Commentary: Eliminating racism in Oklahoma 

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Two recent out-of-state visitors remarked to me that Oklahoma is a friendly state. They were incredulous that they heard no horns blaring in downtown traffic and motorists respected their turn signals and allowed them to easily change lanes. Oklahomans do pride themselves on hospitality, but the news about the University of Oklahoma fraternity’s racist song should make us all question how welcoming we really are.

I know better than to paint this negative situation with a broad brush; there are many good people living in this state who exemplify those “Oklahoma values” our politicians often refer to when embarrassing, disgraceful behavior makes national news.

The “Oklahoma Standard” was real during the tragic 1995 Oklahoma City bombing. At that time, the national news portrayed us in the best light, and rightly so. Some people live those values of tolerance and stand up when they see injustice.

Even so, each one of us should examine our hidden biases. Everyone has them. We all fear the “other” person when we are ignorant of how the other lives.

What is the solution to deep-seated racism? Certainly, education can play a role. As OU football player Eric Striker stated recently, he has seen white students’ minds totally changed by taking African-American courses. Opening our minds to learn about the other can create lasting change. The stakes are greater than just how the rest of the nation sees us; our bias negatively impacts lives, robs people of education and opportunity and prevents every person in our state from being a true citizen who enjoys a safe community and hopes of a good life.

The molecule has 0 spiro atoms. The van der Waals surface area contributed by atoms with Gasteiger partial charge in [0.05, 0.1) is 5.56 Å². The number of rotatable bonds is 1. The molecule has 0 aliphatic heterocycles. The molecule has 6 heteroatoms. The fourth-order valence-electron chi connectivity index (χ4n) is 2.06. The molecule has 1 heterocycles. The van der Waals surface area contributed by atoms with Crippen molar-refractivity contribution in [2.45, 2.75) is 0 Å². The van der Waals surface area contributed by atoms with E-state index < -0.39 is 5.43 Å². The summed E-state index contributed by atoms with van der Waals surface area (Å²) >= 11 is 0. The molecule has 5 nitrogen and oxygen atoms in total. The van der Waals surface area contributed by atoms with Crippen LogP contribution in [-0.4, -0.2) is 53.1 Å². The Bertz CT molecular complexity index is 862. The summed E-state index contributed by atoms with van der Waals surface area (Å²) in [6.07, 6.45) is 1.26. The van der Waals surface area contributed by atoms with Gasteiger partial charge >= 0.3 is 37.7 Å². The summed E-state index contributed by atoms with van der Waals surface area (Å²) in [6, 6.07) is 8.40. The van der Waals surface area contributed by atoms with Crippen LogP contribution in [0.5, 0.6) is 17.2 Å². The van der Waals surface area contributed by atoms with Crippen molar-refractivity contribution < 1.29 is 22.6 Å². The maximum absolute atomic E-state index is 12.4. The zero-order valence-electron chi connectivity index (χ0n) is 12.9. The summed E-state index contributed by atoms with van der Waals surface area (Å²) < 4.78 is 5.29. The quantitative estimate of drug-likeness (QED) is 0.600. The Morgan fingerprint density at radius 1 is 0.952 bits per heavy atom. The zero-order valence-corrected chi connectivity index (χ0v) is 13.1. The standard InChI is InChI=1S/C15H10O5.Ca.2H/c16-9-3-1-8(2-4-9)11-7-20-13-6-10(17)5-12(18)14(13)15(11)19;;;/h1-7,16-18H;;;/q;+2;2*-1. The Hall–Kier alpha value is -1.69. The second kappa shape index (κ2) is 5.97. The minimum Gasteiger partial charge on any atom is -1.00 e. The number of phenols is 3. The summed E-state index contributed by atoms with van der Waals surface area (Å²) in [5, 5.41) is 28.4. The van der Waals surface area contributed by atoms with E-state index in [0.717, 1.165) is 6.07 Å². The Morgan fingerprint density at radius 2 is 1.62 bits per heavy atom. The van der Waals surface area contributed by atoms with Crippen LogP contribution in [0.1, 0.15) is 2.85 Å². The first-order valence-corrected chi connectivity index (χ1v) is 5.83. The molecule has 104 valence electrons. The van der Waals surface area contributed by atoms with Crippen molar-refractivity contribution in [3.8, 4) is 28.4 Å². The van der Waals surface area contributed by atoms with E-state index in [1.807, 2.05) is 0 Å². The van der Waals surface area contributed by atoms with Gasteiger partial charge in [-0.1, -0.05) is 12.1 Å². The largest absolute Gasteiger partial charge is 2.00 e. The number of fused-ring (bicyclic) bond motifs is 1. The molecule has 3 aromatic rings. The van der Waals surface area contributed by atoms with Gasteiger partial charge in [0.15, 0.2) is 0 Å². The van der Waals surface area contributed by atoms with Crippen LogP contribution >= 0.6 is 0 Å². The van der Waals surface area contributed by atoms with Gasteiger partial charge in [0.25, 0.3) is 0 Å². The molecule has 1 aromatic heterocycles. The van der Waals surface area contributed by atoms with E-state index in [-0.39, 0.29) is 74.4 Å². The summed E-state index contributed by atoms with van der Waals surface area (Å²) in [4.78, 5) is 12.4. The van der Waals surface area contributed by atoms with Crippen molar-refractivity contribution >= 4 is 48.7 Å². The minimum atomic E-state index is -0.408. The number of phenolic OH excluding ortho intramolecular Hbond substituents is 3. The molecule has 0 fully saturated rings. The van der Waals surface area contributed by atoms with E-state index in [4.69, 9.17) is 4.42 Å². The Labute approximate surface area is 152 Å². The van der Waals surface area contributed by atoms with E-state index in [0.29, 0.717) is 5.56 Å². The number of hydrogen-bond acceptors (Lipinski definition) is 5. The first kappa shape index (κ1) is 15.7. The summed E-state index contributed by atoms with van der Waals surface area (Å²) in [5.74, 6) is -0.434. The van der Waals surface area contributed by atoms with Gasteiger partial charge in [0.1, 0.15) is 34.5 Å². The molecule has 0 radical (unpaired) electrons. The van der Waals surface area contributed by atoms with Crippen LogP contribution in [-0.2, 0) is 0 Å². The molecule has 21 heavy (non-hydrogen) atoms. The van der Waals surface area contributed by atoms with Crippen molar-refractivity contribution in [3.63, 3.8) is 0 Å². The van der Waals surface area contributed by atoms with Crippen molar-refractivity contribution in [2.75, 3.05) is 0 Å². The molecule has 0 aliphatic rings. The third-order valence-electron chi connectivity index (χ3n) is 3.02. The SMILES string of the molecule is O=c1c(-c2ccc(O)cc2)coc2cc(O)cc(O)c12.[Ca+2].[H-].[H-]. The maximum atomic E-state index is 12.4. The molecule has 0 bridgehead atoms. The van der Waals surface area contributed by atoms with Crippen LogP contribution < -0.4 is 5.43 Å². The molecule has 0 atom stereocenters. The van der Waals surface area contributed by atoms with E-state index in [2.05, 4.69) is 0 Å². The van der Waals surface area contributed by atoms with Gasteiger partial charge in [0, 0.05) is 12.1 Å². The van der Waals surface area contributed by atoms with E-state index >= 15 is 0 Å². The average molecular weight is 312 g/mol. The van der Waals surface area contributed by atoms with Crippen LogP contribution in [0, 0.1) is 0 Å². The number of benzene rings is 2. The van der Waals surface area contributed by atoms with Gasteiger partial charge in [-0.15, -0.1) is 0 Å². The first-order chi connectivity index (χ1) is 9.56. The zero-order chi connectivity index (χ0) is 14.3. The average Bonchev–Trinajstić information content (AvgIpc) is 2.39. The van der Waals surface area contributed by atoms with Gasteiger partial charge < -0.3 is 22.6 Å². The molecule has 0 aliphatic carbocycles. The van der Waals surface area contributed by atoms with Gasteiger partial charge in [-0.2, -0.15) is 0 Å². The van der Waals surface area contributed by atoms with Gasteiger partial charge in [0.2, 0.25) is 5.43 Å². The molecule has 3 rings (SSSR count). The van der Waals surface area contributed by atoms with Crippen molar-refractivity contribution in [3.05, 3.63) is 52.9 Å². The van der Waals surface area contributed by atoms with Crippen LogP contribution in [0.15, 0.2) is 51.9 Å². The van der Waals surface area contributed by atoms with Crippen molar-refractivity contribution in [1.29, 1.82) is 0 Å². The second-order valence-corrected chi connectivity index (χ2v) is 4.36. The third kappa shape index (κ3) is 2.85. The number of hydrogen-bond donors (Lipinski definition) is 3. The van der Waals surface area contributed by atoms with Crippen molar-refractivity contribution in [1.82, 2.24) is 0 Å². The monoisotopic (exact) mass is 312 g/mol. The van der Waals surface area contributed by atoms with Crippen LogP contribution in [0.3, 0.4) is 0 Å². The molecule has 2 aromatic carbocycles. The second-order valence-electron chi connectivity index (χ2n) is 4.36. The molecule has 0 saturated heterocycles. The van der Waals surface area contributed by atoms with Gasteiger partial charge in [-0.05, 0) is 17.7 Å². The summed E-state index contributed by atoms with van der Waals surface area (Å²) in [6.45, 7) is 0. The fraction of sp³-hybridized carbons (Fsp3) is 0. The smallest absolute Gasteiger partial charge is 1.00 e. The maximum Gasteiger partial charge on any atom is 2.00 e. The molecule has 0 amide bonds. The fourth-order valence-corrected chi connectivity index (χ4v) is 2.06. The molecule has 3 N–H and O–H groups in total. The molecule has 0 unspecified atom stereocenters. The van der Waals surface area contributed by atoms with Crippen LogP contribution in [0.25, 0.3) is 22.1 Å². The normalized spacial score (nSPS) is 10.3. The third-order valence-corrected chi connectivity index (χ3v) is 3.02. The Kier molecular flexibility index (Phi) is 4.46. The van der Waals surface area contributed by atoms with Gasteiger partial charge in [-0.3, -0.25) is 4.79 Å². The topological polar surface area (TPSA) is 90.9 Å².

Our organization has sponsored programs that highlight Oklahoma’s heritage and history, the history of its people. We must keep the legacy of the civil rights movement alive, but obviously, as a nation — as a state — we have not overcome blatant racism or quiet, hidden discrimination.

It’s painfully ironic that the OU incident occurred at the exact moment the nation was commemorating the Selma-to-Montgomery march of 1965. At that event, President Obama stated that America is not yet finished, that it is in our power to remake this nation to more closely align with our highest ideals.

This applies to our state. The campus outcry against the fraternity members shows us that this is not an isolated occurrence. It’s a microcosm of a larger problem, but there is a solution if we stop our complaisance and act together.

My own experience reflects a common theme of white privilege. I’m old enough to have attended segregated schools. When, as a teenager in Chicago, I was fortunate to hear Jesse Jackson preach during his Operation Breadbasket initiative, my white privilege was apparent to me. I cannot pretend to truly understand how the other lives, but my mind was opened to the concept that discrimination exists and it degrades our whole society.

Michael Owens, executive director of the Ralph Ellison Foundation, was the featured speaker at Oklahoma City’s recent Martin Luther King Jr. Day commemoration. He echoed the sentiment of many when he stated, “I’m tired of waiting … of fighting the same battles that we fought decades ago.”

We should all be tired of waiting for justice and equality, sick and tired.

Ann Thompson is executive director of Oklahoma Humanities Council.

Print headline: It’s time to eliminate racism

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